The stately facade of Sir John Soane’s Museum sits on the northwest side of Lincoln’s Inn Fields, a square, grassy park filled with young Londoners throwing frisbees, drinking beer, and flirting. The interior of the museum, at 13 Lincoln’s Inn Fields, is a strikingly different environment, a purposeful anachronism to the outside world: vases, statues, and other fragments of antiquities hung so close together that they create walls of architectural amalgamation; a gallery where paintings hide behind removable walls; a Gothic “monk’s cell”; fragments of a medieval castle; experimental Neoclassical architectural design. A unique collection of objects, Sir John Soane’s Museum is a place that reveals its namesake’s tastes and obsessions. Like the Barnes Foundation in Philadelphia, it was designed and arranged by its owner to outline specific aesthetic criteria.
Sir John Soane was born in 1753, and his rise to wealth and knighthood was a rare example of 18th-century class mobility. The son of a bricklayer, young Soane demonstrated clear academic intelligence and enrolled in the Royal Academy Schools to train as an architect. His early career was mostly unremarkable, but he maintained a steady business of small contracts, and later more substantial projects updating and designing country estates. By 1788, Soane’s career had taken off, and he won the commission to design the Bank of England. In 1790, Soane’s wife, Eliza Smith, inherited a substantial sum of money, and a few years later he began to passionately collect art and antiquities.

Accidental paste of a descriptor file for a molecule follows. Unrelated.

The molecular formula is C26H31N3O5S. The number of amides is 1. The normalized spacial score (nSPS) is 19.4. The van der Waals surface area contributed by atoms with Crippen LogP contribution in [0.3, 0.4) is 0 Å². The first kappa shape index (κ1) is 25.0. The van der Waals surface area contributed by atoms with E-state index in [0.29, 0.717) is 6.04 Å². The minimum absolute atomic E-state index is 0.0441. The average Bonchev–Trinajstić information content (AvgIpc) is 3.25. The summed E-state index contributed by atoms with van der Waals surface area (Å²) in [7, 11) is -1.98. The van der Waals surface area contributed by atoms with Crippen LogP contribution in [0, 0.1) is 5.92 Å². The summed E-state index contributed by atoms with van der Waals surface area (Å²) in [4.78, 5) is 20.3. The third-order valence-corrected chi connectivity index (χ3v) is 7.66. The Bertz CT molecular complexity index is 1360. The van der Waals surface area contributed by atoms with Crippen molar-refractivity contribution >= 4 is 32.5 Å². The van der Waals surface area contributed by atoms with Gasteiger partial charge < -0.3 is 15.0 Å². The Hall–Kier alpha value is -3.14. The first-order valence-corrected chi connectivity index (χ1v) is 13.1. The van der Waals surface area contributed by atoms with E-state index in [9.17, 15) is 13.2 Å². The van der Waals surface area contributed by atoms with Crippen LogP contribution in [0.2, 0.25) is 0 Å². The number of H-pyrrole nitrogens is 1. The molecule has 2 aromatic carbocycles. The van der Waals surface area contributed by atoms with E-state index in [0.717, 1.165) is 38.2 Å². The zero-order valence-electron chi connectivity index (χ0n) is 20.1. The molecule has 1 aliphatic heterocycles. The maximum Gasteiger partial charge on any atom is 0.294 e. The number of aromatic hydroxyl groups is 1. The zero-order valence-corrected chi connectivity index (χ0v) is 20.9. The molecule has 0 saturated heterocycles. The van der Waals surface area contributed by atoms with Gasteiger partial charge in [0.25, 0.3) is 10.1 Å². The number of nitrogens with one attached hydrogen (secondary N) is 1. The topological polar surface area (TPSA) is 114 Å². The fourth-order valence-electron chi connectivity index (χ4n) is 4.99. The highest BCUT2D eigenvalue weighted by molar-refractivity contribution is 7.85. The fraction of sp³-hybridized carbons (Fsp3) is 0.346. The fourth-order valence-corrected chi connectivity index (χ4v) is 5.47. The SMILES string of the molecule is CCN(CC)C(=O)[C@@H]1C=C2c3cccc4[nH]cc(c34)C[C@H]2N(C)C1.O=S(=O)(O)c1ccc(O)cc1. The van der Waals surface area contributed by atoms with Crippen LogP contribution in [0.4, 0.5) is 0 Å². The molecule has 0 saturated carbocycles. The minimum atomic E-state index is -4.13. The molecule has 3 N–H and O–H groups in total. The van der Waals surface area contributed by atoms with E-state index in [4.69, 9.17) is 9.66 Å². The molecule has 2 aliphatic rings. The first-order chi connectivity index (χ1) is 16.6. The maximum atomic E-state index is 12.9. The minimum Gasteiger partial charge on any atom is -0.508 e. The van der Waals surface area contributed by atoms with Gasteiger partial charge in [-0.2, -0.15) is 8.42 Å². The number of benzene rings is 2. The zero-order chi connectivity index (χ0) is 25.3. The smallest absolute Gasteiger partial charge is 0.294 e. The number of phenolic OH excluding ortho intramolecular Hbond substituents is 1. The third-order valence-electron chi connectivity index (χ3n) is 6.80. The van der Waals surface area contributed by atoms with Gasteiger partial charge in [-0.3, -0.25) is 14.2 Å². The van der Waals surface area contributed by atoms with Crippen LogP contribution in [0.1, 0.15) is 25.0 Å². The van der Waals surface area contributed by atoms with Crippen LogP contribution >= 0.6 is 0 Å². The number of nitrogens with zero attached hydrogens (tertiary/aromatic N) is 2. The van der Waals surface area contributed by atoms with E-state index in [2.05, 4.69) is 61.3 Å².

Both Soane’s Neoclassical architectural style and his passion for antiquities were likely inspired by a trip he made as a young man to Italy: a “grand tour,” the usual right-of-passage for upper-class English youth. Soane was too poor to make purchases during his trip, but many of the pieces in his house likely reflect this initial inspiration.
Entering off the street, up the stairs, and through the front hall, visitors first encounter the Library and Dining Room. With its walls painted a deep red, the room looks how one might imagine a British interior of the period to look, except for some notable differences: close to the ceiling, small shelves support Etruscan vases of various sizes; convex mirrors occupy the corners of the room, creating a strange fun-house effect. The relationship between straight line and curve is starkly highlighted: the books have square corners, while the vases and mirrors are perfectly rounded.
The Library and Dining Room is adjacent to the domed Breakfast Parlor, a space that exemplifies Soane’s unique architectural style. The small room’s domed ceiling hangs lower than its outer walls. The space is lit with an otherworldly yellow light, filtered from skylights hidden above the outer edges of the interior dome — an experimental touch added to the more traditionally Neoclassical ceiling.
The Library and Dining Room and the Breakfast Parlor are beautiful introductions to Soane’s architectural and decorative style, but the most striking rooms in the house are in the back, constructed by him specifically to house his collection. During Soane’s lifetime he opened his house to visitors and students; the current museum curators have attempted to preserve the arrangement of objects exactly as it was when Soane died in 1837. A large part of experiencing the museum is trying to understand why he arranged his collection in this particular way.